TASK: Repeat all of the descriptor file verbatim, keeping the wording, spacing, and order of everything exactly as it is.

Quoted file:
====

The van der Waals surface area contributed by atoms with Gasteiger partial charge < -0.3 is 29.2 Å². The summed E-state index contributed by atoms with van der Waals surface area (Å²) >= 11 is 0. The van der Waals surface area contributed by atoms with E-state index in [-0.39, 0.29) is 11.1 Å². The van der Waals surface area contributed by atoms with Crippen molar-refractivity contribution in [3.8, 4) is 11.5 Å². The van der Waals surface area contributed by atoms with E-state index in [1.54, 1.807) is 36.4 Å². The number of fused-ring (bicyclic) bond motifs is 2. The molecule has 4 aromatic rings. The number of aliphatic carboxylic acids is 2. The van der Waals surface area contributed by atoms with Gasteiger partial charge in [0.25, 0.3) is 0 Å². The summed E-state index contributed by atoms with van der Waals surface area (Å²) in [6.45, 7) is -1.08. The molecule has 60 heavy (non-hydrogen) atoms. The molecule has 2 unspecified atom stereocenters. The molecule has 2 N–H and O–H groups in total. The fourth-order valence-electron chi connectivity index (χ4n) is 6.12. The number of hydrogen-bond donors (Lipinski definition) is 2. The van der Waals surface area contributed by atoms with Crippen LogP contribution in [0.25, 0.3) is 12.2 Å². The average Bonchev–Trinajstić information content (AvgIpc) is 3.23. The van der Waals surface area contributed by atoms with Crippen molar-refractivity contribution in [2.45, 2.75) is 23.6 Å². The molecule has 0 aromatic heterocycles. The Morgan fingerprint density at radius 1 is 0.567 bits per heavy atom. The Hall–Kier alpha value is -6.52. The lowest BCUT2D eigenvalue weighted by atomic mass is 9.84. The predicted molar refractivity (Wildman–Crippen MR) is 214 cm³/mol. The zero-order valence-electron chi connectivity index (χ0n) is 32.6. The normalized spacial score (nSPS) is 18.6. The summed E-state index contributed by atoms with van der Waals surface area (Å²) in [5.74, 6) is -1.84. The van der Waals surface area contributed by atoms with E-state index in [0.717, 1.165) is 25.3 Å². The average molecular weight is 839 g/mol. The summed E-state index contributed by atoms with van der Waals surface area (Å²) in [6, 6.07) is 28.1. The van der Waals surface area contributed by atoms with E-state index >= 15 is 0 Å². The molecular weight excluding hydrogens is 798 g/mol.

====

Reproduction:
The van der Waals surface area contributed by atoms with Gasteiger partial charge < -0.3 is 29.2 Å². The summed E-state index contributed by atoms with van der Waals surface area (Å²) >= 11 is 0. The van der Waals surface area contributed by atoms with E-state index in [-0.39, 0.29) is 11.1 Å². The van der Waals surface area contributed by atoms with Crippen molar-refractivity contribution in [3.8, 4) is 11.5 Å². The van der Waals surface area contributed by atoms with E-state index in [1.54, 1.807) is 36.4 Å². The number of fused-ring (bicyclic) bond motifs is 2. The molecule has 4 aromatic rings. The number of aliphatic carboxylic acids is 2. The van der Waals surface area contributed by atoms with Gasteiger partial charge in [0.25, 0.3) is 0 Å². The summed E-state index contributed by atoms with van der Waals surface area (Å²) in [6.45, 7) is -1.08. The molecule has 60 heavy (non-hydrogen) atoms. The molecule has 2 unspecified atom stereocenters. The molecule has 2 N–H and O–H groups in total. The fourth-order valence-electron chi connectivity index (χ4n) is 6.12. The number of hydrogen-bond donors (Lipinski definition) is 2. The van der Waals surface area contributed by atoms with Crippen LogP contribution in [0.25, 0.3) is 12.2 Å². The average Bonchev–Trinajstić information content (AvgIpc) is 3.23. The van der Waals surface area contributed by atoms with Crippen molar-refractivity contribution in [2.45, 2.75) is 23.6 Å². The molecule has 0 aromatic heterocycles. The Morgan fingerprint density at radius 1 is 0.567 bits per heavy atom. The Hall–Kier alpha value is -6.52. The lowest BCUT2D eigenvalue weighted by atomic mass is 9.84. The predicted molar refractivity (Wildman–Crippen MR) is 214 cm³/mol. The zero-order valence-electron chi connectivity index (χ0n) is 32.6. The normalized spacial score (nSPS) is 18.6. The summed E-state index contributed by atoms with van der Waals surface area (Å²) in [5.74, 6) is -1.84. The van der Waals surface area contributed by atoms with E-state index in [0.717, 1.165) is 25.3 Å². The average molecular weight is 839 g/mol. The summed E-state index contributed by atoms with van der Waals surface area (Å²) in [6, 6.07) is 28.1. The van der Waals surface area contributed by atoms with E-state index >= 15 is 0 Å². The molecular weight excluding hydrogens is 798 g/mol.